In a multiyear effort, the Philadelphia Phillies enhanced Citizens Bank Park with a series of successful renovations, yielding a better experience for fans of all ages. The project is being cited with the first-ever Best Continual Ballpark Improvement in the annual Ballpark Digest awards.
Citizens Bank Park opened in 2004, replacing the multipurpose Veterans Stadium as the team’s home. The ballpark had generally carried a solid reputation since its opening, but the Phillies have boosted its standing in recent years through offseason renovations yielding new concession stands, revamped entry plazas, a kids area, a rebranded and renovated restaurant, new outdoor gathering spaces, and the restoration of a Liberty Bell from Veterans Stadium.
Fine-Tuning the Fan Experience
Prior to the 2018 season, the Phillies launched a round of renovations targeting the areas between the foul poles in the outfield, ranging from new concession stands in left field to Ashburn Alley improvements to a kids’ area in right field. There were other improvements incorporated as well, including renovations to the Bill Giles Party Suites. The firm EwingCole, which collaborated with Populous (then HOK Sport) on the original design of the ballpark, was brought in to work on the renovations, guided with feedback from the Phillies to target very specific areas of the ballpark.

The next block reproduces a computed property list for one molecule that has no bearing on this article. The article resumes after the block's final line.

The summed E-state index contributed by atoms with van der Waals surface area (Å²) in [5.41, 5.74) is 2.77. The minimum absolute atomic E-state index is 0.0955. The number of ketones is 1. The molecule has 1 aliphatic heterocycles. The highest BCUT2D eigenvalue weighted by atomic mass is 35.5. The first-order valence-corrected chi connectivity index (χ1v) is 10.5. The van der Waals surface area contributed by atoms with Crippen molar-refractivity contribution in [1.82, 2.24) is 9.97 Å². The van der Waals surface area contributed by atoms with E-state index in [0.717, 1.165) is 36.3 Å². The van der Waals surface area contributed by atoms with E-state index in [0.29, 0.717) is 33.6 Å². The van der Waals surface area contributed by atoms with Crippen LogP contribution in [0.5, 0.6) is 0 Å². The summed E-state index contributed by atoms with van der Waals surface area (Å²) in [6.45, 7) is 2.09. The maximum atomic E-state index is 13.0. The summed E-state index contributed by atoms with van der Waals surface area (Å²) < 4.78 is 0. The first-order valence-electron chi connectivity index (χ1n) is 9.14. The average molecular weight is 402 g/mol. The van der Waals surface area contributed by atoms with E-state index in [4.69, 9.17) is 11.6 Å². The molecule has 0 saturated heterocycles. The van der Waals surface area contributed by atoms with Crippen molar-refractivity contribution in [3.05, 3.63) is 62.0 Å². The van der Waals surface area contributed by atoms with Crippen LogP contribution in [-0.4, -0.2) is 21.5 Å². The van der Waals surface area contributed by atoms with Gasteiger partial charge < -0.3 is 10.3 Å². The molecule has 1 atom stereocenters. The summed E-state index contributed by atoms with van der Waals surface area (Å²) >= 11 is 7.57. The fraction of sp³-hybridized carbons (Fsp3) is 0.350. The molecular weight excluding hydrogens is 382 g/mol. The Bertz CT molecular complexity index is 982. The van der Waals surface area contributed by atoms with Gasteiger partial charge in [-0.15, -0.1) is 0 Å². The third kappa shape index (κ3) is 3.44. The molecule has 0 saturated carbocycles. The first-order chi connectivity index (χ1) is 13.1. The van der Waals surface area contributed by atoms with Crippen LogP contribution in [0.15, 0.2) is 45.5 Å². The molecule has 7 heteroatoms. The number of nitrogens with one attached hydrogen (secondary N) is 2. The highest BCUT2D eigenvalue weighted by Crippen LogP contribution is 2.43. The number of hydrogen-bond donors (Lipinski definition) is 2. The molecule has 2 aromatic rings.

“We heard feedback from the Phillies thinking that the ballpark had aged well,” said Kevin Murphy, Principal, EwingCole. “There wasn’t really a need to do anything drastic or dramatic, so the series of improvements that were made were really focused and really targeted to a couple of areas that could’ve benefitted from being improved and just made a little more modern with things like Instagrammable moments, which really didn’t exist in 2004.”
In an area in left field, new permanent concession stands were installed, including a relocated Bull’s BBQ—named for former Phillie Greg Luzinski, whose nickname was The Bull. With this addition, project officials were able to give the ballpark a more cohesive look, as permanent, prominently branded stands replaced more temporary looking areas.
“I guess Aramark (Citizen Bank Park’s food and beverage provider) really wanted more options for stuff, and there was some temporary stuff that the Phillies weren’t in love with,” said Don Jones, Principal, EwingCole. “Bull’s BBQ was in right field, and it was a tent also and was kind of temporary, so they made all of those things more permanent and then they moved them to this left-field concourse area that’s pretty alive now.”
The concessions area is located near Citizens Bank Park’s Left Field Plaza, which became something of a shrine to the team’s history. The Phillies Wall of Fame was moved to this entrance, displayed on a wall behind oversized replicas of the franchise’s two World Series trophies and retired number statues. Not only did this addition make for a more memorable first impression for fans entering in this area, but it provided Citizens Bank Park with a series of selfie spots.